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As always on Wednesdays, we handpick some of the best words, phrasal verbs and idiomatic expressions from blogsites and rectify mistakes made by writers and speakers.
If you have any poem or short story with outstanding vocabulary, kindly drop the link to it at the comments section. We will check through your work and showcase your knowledge and proficiency of the English language to the world.
Here we go with our recent selection.
Outstanding word usage
To slowly change (into something).
In the story, the main character Alex, whose family suffered from cancer and were later cremated, is pinned by disquietude over the fungus growing between his fingers and toes and thinks he might be slowly changing (morphing) into her family’s distorted physiques before their demise (which she likens to the cellar walls).
I’ve got some weird fungus growing between my fingers and toes now. Raw bits of flesh with something white sitting on them, like the crest of a wave. My skin stings and feels wet and damp like the cellar walls. Perhaps I’m morphing into them. …Paragraph 10, line 8 – 11 of “The Quiet”.
Aside from cutting the verbiage, this word incites the reader towards thinking of the scietific process involved (which is the case, as a result of cell division) rather than a mere physical process.
Outstanding phrasal verb usage
To prepare oneself for a possible occurence.
Britta Benson uses this phrase in the introductory paragraph of her aforementioned story to describe the action of first-time cancer survivors preparing for future battles against the ailment.
It can only stay quiet for a certain time. That first uncertain time, when the survivors hunker down, stay as low as they possibly can and live on scraps and dust mites. Some have planned for this and built a bunker. I guess, they’ll be slightly more comfortable. Mum and dad didn’t see the point. …The Quiet, paragraph 1.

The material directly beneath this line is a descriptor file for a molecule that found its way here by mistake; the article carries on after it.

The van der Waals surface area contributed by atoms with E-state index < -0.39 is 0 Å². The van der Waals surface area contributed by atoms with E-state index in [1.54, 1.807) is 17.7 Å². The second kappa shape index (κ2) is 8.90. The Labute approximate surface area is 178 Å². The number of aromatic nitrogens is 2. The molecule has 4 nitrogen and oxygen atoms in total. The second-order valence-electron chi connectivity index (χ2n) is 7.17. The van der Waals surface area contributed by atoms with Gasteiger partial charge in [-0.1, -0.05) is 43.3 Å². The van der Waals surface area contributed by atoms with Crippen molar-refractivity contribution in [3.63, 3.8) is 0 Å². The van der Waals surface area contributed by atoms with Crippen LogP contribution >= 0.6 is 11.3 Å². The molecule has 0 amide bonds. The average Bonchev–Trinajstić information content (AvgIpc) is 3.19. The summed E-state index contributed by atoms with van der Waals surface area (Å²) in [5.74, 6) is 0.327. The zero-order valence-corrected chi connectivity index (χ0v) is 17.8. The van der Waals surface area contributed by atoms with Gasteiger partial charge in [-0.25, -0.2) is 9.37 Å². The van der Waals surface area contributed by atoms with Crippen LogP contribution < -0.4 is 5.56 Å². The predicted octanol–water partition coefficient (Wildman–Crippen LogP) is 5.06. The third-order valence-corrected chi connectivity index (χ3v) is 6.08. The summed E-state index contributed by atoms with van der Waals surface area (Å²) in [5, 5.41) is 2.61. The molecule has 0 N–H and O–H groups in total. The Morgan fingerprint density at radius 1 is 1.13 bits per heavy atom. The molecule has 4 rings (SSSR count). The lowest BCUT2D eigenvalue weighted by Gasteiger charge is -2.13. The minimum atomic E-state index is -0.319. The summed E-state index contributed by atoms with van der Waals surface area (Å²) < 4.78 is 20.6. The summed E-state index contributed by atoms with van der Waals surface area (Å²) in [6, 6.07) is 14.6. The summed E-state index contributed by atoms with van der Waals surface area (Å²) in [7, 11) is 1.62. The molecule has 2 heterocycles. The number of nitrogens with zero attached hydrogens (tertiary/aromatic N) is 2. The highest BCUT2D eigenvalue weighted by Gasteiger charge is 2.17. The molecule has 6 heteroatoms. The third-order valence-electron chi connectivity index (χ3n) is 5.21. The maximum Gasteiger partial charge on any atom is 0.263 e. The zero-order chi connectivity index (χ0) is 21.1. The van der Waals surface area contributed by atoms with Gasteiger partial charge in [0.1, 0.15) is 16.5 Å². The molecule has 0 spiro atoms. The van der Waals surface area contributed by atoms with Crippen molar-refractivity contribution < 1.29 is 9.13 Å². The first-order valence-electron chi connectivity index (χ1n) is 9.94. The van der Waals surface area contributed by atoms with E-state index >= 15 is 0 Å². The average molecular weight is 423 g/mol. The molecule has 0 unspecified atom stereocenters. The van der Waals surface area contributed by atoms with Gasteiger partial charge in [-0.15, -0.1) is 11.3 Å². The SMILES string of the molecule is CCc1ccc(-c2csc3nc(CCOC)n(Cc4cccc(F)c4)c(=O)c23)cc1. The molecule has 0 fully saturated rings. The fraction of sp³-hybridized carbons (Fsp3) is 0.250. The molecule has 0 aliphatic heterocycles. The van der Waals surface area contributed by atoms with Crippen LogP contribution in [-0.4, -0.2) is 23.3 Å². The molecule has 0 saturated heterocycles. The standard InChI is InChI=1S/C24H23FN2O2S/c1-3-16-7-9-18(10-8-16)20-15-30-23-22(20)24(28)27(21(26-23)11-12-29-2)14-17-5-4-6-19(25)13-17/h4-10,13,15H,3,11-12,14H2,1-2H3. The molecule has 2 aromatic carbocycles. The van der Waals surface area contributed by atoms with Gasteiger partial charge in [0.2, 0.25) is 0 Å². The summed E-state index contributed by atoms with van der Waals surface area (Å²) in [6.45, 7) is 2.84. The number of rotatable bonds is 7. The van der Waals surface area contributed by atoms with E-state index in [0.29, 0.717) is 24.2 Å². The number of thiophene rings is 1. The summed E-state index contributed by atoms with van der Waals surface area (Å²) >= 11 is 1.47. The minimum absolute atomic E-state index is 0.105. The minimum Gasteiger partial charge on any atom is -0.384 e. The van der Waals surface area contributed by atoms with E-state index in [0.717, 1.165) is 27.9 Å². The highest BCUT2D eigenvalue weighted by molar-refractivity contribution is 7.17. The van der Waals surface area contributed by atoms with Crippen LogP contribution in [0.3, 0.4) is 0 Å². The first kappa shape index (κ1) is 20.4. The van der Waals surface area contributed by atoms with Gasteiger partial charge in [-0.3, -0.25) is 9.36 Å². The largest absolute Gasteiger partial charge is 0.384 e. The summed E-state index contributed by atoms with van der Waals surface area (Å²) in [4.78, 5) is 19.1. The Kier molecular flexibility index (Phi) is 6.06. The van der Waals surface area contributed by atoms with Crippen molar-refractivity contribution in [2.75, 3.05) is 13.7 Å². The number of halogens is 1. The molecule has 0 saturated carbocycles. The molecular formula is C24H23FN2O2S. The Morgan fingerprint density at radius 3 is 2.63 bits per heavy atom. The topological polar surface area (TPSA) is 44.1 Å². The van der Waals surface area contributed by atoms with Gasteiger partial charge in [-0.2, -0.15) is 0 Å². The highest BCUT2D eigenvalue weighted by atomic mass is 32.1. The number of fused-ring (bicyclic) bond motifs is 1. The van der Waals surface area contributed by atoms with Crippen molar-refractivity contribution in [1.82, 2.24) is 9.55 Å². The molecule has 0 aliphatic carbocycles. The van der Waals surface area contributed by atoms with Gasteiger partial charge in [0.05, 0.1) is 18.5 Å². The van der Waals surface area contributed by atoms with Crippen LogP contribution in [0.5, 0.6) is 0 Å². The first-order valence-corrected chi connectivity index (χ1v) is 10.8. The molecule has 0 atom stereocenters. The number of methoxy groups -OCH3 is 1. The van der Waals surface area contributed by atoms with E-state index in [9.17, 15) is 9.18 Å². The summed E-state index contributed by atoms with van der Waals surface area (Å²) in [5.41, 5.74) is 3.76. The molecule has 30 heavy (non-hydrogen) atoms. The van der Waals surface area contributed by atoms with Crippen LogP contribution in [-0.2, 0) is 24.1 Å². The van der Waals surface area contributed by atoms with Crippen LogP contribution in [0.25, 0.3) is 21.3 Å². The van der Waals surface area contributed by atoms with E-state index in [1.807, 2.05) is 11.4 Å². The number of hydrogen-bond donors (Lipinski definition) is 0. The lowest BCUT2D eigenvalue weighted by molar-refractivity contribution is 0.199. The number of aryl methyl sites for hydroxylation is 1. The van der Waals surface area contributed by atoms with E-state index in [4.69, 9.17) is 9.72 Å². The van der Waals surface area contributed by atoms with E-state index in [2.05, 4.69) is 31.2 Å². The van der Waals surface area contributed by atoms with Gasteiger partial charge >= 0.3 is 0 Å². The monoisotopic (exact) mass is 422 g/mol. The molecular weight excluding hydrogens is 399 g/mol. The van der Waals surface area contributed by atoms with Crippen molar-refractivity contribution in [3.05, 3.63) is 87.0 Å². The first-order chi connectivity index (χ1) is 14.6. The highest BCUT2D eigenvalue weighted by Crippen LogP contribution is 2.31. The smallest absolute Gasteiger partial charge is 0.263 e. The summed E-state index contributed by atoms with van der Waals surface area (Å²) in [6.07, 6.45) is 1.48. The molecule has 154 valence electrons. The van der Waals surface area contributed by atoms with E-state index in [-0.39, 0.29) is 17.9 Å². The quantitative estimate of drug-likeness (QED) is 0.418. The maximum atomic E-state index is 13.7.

Phrasal verbs add flavour to writing and ignite the readers perception of the reality in which the story has been knit.
Send to Coventry
To deliberately ignore someone (typically by not talking to them); to ostracise.
The first letter of the word Coventry is capitalised because the word is a proper noun referring to a city in England where this idiom originated, possibly during the 17th century English Civil War. Coventry was then a parliamentary stronghold and the king’s soldiers were so hated that royalist prisoners were punished by being sent to Coventry, where it was believed they would be ignored.
- Noah’s comminity sent him to Coventry for constantly warning them about an ominious flood.
- The coaches thought they would send Otieno to Coventry by failing to notify him when the team trainings were due.
Common mistakes to avoid in formal writing and speeches.
Using when and where to begin definitions.
It is generally considered nonstandard to use these two words to introduce the definitions of words or phrases.
UNCONVENTIONAL: Dilemma is when one finds it hard to choose.
CONVENTIONAL: Dilemma is finding it hard to choose.
UNCONVENTIONAL: A kraal is where livestock is enclosed for safety.
CONVENTIONAL: A kraal is a safe enclosure for livestock.
Many thanks to you for reading till the end. Kindly like and drop your thought in the comments section below. See you again with another chapter next week.
Readers’ airtime picking point.